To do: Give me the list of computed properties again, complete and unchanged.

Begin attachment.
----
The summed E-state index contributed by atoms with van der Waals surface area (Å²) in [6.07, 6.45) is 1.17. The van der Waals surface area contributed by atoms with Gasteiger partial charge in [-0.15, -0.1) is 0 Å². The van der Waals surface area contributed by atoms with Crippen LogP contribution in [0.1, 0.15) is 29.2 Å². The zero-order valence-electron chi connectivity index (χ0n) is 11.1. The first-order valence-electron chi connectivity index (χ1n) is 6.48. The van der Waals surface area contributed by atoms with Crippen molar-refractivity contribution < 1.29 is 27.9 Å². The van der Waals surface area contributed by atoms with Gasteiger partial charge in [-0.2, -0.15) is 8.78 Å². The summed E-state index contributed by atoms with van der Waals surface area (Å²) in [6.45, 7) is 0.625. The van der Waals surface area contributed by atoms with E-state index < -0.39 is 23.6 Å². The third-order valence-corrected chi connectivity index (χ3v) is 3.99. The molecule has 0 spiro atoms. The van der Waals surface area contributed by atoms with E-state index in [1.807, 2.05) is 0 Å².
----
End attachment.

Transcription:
The summed E-state index contributed by atoms with van der Waals surface area (Å²) in [6.07, 6.45) is 1.17. The van der Waals surface area contributed by atoms with Gasteiger partial charge in [-0.15, -0.1) is 0 Å². The van der Waals surface area contributed by atoms with Crippen LogP contribution in [0.1, 0.15) is 29.2 Å². The zero-order valence-electron chi connectivity index (χ0n) is 11.1. The first-order valence-electron chi connectivity index (χ1n) is 6.48. The van der Waals surface area contributed by atoms with Crippen molar-refractivity contribution < 1.29 is 27.9 Å². The van der Waals surface area contributed by atoms with Gasteiger partial charge in [-0.2, -0.15) is 8.78 Å². The summed E-state index contributed by atoms with van der Waals surface area (Å²) in [6.45, 7) is 0.625. The van der Waals surface area contributed by atoms with E-state index < -0.39 is 23.6 Å². The third-order valence-corrected chi connectivity index (χ3v) is 3.99. The molecule has 0 spiro atoms. The van der Waals surface area contributed by atoms with E-state index in [1.807, 2.05) is 0 Å².